Immediately after a break up it is very common for us to go through a difficult time. We may feel stunned and disconnected from reality a bit. We may find our passion for things is greatly reduced. We may not feel excited about things as much and notice our energy level is much lower than normal. People describe wanting to sleep more, not sleep at all, drink more, eat more or not eat at all, and a loss of interest in day to day activities.
On paper these symptoms mirror depression in many cases. For most of us these feelings are short lived and slowly we find ourselves regaining our spark and re-engaging with our life. But for a few of us the symptoms linger. We go months and months with no real relief and our friends and family begin to comment on how we’ve changed. We may not be performing the same at work and most concerning we might not even care that things are different.
We may feel that we are faking it well. We go through the motions. We get up every day and go through our routine but inside we know we are struggling. Friends may suggest we need to “get back on the horse”, start dating again, stop wallowing in our pain, and just get back out there. However, the thought of seeing someone new isn’t even an option for us. We have zero motivation to begin something new and are firmly sitting in the past relationship’s pain.
This is something we need to take notice of. Whether it feels like we just can’t get past the pain or we are confused about what happened, we may be stuck in a place somewhere between the past and the present. We can’t let go of the pain and are ruminating about the relationship and trying to figure out where we went wrong. We can’t live in the present because that would signal we have moved on from the relationship and although the pain is hard, we remain attached to it. And we can’t look ahead because we can’t see a future without the relationship we are still hurting over.
No one knows how deeply the pain of the breakup hurts each of us. Although breakups happen all of the time and chances are it has happened to most of us, it doesn’t diminish the deep sadness that can linger for some of us. Perhaps we have been broken up with before and this is just another wound in an already overcrowded damaged ego. Or maybe this is a new experience and we don’t know how to handle the severe hurt and long lasting effects of the breakup. Either way, knowing when the behaviors we are experiencing are lasting longer than what seems helpful is vital to our recovery.
Asking friends or family for help may be in order at this time. Getting a loved one’s opinion about our reactions and allowing ourselves to be open and honest is vital if we want to begin to heal. Sometimes friends or family can provide that support and listening ear that helps us begin to move through the pain. With their support we can begin to see ourselves through their eyes and challenge the unhelpful thoughts and behaviors.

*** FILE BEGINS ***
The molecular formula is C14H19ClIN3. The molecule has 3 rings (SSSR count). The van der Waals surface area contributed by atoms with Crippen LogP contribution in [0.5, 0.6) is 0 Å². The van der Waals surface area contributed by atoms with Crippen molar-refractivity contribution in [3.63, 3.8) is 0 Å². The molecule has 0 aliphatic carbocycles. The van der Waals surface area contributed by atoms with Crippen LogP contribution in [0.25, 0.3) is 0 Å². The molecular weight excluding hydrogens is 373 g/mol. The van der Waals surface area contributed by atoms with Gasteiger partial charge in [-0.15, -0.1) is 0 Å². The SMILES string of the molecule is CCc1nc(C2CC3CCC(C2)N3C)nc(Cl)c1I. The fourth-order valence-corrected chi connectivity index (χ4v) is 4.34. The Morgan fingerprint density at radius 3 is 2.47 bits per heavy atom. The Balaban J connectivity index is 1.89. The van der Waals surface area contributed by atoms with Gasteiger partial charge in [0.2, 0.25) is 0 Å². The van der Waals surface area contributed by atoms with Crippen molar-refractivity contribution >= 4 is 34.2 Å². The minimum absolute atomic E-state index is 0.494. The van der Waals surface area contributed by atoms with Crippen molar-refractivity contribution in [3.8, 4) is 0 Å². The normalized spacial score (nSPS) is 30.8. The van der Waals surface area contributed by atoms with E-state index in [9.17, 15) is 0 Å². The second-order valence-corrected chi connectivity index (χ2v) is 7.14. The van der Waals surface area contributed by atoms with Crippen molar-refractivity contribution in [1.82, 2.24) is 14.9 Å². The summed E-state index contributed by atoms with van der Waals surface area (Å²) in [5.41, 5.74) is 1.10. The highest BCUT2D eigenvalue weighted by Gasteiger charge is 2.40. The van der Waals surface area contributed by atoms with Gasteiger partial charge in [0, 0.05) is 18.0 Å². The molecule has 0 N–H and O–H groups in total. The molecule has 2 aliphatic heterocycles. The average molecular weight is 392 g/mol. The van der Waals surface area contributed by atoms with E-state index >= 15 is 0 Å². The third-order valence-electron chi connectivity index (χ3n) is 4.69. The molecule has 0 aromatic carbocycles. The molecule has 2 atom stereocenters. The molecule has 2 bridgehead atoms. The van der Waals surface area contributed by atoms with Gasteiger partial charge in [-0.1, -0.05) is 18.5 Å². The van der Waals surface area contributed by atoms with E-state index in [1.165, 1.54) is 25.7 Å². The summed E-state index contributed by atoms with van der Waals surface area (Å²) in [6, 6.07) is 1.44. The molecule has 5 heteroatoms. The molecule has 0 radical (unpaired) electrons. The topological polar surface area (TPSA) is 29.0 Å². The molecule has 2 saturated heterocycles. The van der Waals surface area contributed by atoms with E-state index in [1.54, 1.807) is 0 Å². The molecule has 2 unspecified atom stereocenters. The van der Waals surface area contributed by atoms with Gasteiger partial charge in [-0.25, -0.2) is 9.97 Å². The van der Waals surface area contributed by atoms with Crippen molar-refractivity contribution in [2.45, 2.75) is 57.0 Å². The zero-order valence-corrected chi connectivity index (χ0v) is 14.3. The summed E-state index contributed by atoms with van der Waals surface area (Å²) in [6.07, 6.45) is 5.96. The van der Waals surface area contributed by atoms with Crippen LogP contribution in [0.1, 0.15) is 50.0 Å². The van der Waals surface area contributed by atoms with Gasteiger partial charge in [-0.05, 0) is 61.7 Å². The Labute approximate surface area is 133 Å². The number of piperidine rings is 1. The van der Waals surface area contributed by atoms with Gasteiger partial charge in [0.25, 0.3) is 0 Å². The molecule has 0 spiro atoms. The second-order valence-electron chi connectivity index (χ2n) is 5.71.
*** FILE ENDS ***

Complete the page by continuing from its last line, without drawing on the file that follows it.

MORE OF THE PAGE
Maybe we still spend hours stalking the ex on social media, obsessing about who they are with or where they are going. Are they dating again? They look so happy! We can allow ourselves to wallow in self pity, blaming ourselves for not being good enough, smart enough, or pretty enough. Or we may be angry at the ex and the relationship and find ourselves short tempered and rude to others. As these thoughts become habits, we can become locked in a destructive cycle that has no exit door. We circle around and around in our head, over and over, until we are so frustrated we feel as if we need to do something. This is a dangerous time when people make decisions from a place of raw emotion. You know all of the movies when the partner realizes he has made a mistake and rushes to the airport to catch her just as she’s at the airport ready to board the plane? This isn’t based on reality and unfortunately leaves many of us feeling like the impulsive, irrational gesture is good for us in the end.
So if your pain has persisted and it feels as if it has become a problem, you may need to seek out some additional support. Perhaps this breakup has triggered memories of previous neglect or abandonment that feel just as raw as when it happened however many years ago. Previous unresolved issues can be re-aggravated like a tooth that aches when you drink something cold. You’ve managed to dampen those hurt feelings down for years but now everything is mixed together and feels stronger than ever.
Take care of yourself. Make yourself a priority and don’t be ashamed or afraid to ask for help if you need it. We’ve all been there and it is difficult to manage emotions that rise up from a breakup. It is difficult but not impossible if you are willing to acknowledge how these emotions are impacting you, allow others to help you make sense of it and eventually begin to emerge from the muck.
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